I’m in the Lake District at the moment and the weather is decidedly un-May-like, generally made up of uninspiring light interspersed between rain showers. Maybe not ideal conditions for landscape photography, but this got me thinking about these “ideal” conditions and what we mean by this.
I often feel that many landscape photographers are preoccupied with calm conditions and “golden hour” light, to the exclusion of anything else. There are so many images of colourful sunrises and mountains reflected in lakes. This isn’t the nature I know. The nature I love is dark, exciting, wild and just a little bit untamed.
Spring comes late in the Cambrian Mountains and the hawthorn in the lane has yet to show much sign of it. Nevertheless, sitting outside this morning, writing this, there’s a spring-like feel to the air that I’ve only really noticed in the last week.
A pair of ravens have been nesting down by the stream for the past couple of weeks, apparently turfing out some crows that had been starting to build there. This morning, I watched a grey squirrel in a territorial dispute with a woodpecker, eventually chasing him from the dead tree, so it looks like the squirrel is also rearing young.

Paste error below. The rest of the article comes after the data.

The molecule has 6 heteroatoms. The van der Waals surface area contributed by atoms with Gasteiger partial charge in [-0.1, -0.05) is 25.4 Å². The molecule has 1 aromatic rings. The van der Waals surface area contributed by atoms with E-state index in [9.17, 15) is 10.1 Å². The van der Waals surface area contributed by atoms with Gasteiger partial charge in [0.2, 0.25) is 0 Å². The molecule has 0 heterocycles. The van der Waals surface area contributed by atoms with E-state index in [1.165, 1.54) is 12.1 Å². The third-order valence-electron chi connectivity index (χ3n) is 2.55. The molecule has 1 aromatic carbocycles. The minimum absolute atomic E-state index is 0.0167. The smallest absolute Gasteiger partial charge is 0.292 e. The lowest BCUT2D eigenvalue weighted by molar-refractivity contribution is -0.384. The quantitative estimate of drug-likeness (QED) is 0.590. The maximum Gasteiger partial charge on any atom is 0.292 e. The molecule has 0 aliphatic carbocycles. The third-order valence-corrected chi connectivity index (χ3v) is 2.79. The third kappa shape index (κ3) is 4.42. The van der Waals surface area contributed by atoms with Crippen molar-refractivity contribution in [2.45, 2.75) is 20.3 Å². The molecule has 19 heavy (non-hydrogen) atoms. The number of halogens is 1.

The rooks are nesting on the green. I was told they used to nest there every year until the day someone took a 12-bore to one of them, at which point they scattered everywhere before settling in another tree across the main road. For a couple of hours they stayed there, making an enormous noise and giving an uncanny impression they were holding a meeting. A little while later they left for the churchyard, never to return to the green. That was many years ago and they seem to be back now.